More than two decades on, Five Horse Johnson have little to prove, and Jake Leg Boogie is accordingly less about taking over the world than about the band doing what they’ve always done well in affecting a controlled but still boozy tumult. With the return of Gahagan on drums, and consistency in presentation from working with longtime producer Al Sutton at Rustbelt Studios and cover artist Mark Dancey, the band are very much in form, and the world they create for and through these songs is as inviting as it is raucous.

Five Horse Johnson on Thee Facebooks

Five Horse Johnson website

Small Stone Records on Bandcamp

Small Stone Records on Thee Facebooks

Small Stone Records website

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Five Horse Johnson to Release Jake Leg Boogie June 30; New Song Streaming

Posted in Whathaveyou on April 28th, 2017 by JJ Koczan

Some bands, you just know they’re out to make trouble. That’s been Five Horse Johnson‘s game all along. The Midwestern heavy blues rock outfit haven’t had a record out since 2013’s The Taking of Black Heart (review here), and though four years isn’t the longest stretch in the world, it’s certainly been long enough. Jake Leg Boogie is set to hit June 30 via Small Stone, and with preorders up and a new song streaming now, it’s bound to land with some fervent anticipation. I’m not gonna say I’ve heard it yet or anything — actually, I guess I’ll say that I have because I wrote the bio on which the press release below is based — but it smokes. Dudes are long-since established as ace songwriters but they still sound they just bang out tunes for the hell of it to play in dive bars while they get loaded. Call it the best of both worlds.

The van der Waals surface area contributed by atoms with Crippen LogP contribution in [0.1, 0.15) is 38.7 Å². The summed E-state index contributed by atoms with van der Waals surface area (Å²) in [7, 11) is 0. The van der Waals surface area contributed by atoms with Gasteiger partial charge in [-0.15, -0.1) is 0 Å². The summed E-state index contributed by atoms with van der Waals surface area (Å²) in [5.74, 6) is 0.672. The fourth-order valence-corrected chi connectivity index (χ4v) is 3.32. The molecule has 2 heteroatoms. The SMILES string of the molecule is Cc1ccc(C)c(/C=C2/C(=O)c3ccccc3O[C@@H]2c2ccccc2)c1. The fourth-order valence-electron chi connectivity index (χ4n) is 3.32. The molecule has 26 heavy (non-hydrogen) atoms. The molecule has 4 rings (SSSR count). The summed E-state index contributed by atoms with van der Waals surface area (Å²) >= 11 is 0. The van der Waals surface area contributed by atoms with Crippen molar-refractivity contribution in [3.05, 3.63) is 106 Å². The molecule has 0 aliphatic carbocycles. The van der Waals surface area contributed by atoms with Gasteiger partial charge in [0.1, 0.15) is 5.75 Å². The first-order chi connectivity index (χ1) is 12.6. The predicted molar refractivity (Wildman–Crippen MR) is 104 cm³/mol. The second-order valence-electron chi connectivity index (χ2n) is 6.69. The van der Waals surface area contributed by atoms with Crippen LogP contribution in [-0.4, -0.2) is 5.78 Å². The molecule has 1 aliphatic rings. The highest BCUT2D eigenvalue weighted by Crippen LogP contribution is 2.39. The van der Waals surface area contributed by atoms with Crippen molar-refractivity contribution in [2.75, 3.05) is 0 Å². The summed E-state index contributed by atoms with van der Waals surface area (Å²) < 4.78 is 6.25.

With the hope that I’ll have more to come before the album’s actually out, here’s the announcement off the PR wire and the stream of the title-track:

five-horse-johnson-jake-leg-boogie

FIVE HORSE JOHNSON: Toledo Blues Riffers To Release Jake Leg Boogie This June Via Small Stone; New Track Streaming + Preorders Available

When FIVE HORSE JOHNSON formed back in 1995, referring to themselves as a “blues band,” a few brows might well have been furrowed. But this is a band that has always understood that the blues isn’t a formula – it’s a way of looking at the world. Their take on the “blooze” is as a dirty, sensual thing, enhanced with a healthy dose of humor.